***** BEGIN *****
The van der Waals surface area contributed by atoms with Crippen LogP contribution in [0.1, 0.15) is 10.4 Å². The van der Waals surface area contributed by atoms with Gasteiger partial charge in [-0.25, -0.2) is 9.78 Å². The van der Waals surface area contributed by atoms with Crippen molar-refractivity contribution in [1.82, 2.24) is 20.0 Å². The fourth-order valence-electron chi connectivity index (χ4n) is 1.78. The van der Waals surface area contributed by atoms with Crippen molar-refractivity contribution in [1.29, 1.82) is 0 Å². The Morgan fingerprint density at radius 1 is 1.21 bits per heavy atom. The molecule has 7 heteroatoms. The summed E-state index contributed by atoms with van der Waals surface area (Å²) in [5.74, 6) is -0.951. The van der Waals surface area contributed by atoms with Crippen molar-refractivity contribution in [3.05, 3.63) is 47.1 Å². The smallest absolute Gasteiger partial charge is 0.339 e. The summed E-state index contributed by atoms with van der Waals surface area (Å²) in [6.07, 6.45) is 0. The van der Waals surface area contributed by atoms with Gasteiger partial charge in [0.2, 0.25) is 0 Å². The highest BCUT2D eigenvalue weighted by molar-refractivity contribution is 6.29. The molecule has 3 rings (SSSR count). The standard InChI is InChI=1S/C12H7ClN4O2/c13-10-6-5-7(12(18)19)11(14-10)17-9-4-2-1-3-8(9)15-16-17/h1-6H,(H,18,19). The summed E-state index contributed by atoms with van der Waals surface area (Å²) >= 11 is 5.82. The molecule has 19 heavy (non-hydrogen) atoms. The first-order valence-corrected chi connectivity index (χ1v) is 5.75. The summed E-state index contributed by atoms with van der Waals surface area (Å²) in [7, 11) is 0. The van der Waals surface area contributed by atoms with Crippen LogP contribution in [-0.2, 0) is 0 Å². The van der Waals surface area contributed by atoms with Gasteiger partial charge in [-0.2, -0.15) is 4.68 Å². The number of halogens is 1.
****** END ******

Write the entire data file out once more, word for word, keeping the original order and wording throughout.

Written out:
The van der Waals surface area contributed by atoms with Crippen LogP contribution in [0.1, 0.15) is 10.4 Å². The van der Waals surface area contributed by atoms with Gasteiger partial charge in [-0.25, -0.2) is 9.78 Å². The van der Waals surface area contributed by atoms with Crippen molar-refractivity contribution in [1.82, 2.24) is 20.0 Å². The fourth-order valence-electron chi connectivity index (χ4n) is 1.78. The van der Waals surface area contributed by atoms with Crippen molar-refractivity contribution in [1.29, 1.82) is 0 Å². The Morgan fingerprint density at radius 1 is 1.21 bits per heavy atom. The molecule has 7 heteroatoms. The summed E-state index contributed by atoms with van der Waals surface area (Å²) in [5.74, 6) is -0.951. The van der Waals surface area contributed by atoms with Crippen molar-refractivity contribution in [3.05, 3.63) is 47.1 Å². The smallest absolute Gasteiger partial charge is 0.339 e. The summed E-state index contributed by atoms with van der Waals surface area (Å²) in [6.07, 6.45) is 0. The van der Waals surface area contributed by atoms with Gasteiger partial charge in [0.2, 0.25) is 0 Å². The highest BCUT2D eigenvalue weighted by molar-refractivity contribution is 6.29. The molecule has 3 rings (SSSR count). The standard InChI is InChI=1S/C12H7ClN4O2/c13-10-6-5-7(12(18)19)11(14-10)17-9-4-2-1-3-8(9)15-16-17/h1-6H,(H,18,19). The summed E-state index contributed by atoms with van der Waals surface area (Å²) >= 11 is 5.82. The molecule has 19 heavy (non-hydrogen) atoms. The first-order valence-corrected chi connectivity index (χ1v) is 5.75. The summed E-state index contributed by atoms with van der Waals surface area (Å²) in [7, 11) is 0. The van der Waals surface area contributed by atoms with Crippen LogP contribution in [-0.2, 0) is 0 Å². The van der Waals surface area contributed by atoms with Gasteiger partial charge in [-0.2, -0.15) is 4.68 Å². The number of halogens is 1.